The embodiment of the image capture and laser transmitter and receiver unit 10 shown in
As can be seen more clearly in
The motor, gearbox and shaft assembly is mounted within an aluminium casing 86, the casing 86 also having a rack 88 mounted therein. The rack 88 contains the necessary electronic circuitry for driving and controlling the operation of the apparatus, and includes a stepper motor driver board 90, a laser control board 92 and an interface board 94.
The first and second digital encoders 62, 70 may be of any conventional type, such as Moir Fringe, barcode or mask. Moir fringe type encoders are typically used as they are generally more accurate.
A light emitting diode (LED) 116 is suspended above the disc 114 and emits a light beam (typically collimated by a lens (not shown) which shines through the disc 114. The light emitted by the LED 116 is detected by a detector, typically a cell array 118. As the disc 114 rotates (in conjunction with the shaft to which it is coupled) a number of electrical outputs are generated per revolution of the disc 114 by the cell array 118 which detects the light passing through the disc 114 from the LED 116. These types of encoders usually have two output channels (only one shown in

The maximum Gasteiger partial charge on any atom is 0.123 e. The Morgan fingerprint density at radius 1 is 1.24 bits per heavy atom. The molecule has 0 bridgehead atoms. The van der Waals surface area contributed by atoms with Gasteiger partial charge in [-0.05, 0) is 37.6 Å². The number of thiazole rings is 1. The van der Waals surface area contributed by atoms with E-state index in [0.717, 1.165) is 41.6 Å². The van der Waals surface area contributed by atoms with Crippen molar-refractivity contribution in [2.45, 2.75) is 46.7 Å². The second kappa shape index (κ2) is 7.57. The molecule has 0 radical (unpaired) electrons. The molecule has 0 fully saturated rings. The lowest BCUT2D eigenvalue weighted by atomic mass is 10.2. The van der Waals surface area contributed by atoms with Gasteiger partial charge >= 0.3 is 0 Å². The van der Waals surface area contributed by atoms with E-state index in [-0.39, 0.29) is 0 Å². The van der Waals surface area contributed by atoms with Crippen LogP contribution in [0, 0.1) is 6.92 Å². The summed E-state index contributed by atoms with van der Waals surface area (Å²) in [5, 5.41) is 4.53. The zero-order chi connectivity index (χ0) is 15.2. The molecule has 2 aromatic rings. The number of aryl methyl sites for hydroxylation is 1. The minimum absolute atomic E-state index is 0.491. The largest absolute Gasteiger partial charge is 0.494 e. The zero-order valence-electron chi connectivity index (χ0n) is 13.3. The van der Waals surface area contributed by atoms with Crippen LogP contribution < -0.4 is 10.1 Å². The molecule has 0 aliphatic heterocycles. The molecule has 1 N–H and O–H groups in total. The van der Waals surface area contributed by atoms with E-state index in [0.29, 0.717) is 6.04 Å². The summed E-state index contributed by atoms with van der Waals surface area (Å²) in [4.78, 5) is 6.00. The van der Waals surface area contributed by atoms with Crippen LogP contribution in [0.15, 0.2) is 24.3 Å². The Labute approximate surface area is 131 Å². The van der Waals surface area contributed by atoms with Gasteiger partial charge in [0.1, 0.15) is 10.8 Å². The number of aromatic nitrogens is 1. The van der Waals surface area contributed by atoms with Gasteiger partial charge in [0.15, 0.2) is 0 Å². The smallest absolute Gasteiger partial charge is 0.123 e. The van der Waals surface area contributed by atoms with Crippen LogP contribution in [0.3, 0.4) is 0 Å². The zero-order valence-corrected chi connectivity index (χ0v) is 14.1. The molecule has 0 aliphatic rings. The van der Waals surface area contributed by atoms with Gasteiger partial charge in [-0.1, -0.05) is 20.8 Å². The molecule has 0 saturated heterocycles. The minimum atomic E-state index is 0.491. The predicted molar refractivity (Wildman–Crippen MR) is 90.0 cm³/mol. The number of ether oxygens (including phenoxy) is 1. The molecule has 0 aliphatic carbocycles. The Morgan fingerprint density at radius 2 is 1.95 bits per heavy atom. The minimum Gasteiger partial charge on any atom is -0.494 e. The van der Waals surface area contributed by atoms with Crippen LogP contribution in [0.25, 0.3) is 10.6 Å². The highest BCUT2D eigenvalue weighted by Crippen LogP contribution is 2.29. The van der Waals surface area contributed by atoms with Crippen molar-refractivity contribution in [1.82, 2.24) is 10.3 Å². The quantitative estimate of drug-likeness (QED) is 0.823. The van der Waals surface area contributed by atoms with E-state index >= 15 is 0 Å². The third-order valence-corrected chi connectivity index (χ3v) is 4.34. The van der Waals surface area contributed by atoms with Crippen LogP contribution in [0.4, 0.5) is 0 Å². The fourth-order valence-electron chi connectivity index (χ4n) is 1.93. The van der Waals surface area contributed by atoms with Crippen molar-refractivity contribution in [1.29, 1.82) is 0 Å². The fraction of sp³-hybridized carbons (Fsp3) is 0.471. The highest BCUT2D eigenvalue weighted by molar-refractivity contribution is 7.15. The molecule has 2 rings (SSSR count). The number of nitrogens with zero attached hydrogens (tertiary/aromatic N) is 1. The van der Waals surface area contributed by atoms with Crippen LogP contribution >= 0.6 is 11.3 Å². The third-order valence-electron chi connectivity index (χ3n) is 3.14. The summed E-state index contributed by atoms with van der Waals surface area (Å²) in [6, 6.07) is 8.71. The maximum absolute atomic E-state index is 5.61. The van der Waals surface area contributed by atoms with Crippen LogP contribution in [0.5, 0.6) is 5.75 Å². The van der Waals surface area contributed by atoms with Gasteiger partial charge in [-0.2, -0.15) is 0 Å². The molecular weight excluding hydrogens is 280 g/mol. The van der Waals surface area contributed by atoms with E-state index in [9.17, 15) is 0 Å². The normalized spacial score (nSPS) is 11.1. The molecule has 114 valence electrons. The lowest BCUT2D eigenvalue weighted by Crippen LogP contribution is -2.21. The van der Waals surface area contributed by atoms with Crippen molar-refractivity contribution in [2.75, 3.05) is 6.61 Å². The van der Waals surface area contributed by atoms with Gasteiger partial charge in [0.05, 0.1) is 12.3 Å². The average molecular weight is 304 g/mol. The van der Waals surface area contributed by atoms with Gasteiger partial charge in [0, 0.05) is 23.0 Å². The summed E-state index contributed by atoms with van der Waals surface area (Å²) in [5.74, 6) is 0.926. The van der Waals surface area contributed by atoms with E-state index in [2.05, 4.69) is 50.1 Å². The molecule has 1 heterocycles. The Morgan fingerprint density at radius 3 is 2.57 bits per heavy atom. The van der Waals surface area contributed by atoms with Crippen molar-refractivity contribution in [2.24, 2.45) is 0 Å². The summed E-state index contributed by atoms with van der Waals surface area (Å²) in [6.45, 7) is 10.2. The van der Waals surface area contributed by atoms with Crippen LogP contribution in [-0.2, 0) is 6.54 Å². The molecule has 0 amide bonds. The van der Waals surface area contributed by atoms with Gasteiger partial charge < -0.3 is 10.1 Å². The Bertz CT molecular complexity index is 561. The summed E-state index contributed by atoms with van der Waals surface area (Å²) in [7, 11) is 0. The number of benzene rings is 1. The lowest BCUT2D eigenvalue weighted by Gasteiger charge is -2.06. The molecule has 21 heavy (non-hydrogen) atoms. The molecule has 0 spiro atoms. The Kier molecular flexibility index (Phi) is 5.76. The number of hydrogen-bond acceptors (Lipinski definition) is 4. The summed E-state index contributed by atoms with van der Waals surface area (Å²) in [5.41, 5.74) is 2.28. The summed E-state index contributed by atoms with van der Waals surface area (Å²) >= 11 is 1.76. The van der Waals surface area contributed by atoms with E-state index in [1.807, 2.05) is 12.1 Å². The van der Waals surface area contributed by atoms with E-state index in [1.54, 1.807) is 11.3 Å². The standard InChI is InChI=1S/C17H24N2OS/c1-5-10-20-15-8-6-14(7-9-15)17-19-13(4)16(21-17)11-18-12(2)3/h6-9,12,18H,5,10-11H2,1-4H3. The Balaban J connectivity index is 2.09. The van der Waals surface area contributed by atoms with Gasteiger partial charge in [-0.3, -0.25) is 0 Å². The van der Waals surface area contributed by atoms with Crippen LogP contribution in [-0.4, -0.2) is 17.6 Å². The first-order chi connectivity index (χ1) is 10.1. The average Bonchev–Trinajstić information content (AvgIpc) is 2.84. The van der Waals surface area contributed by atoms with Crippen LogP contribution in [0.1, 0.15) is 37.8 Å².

The encoder 110 produces a pulse output per unit of revolution. Thus, as the disc 114 rotates, the pattern on the disc 114 causes electrical pulses to be generated by the cell array 118 in response to the pattern on the disc 114. These pulses can be counted and, given that one pulse is proportional to a certain degree of rotation, the angular rotation of the disc 114 and thus the shaft 54 can be calculated.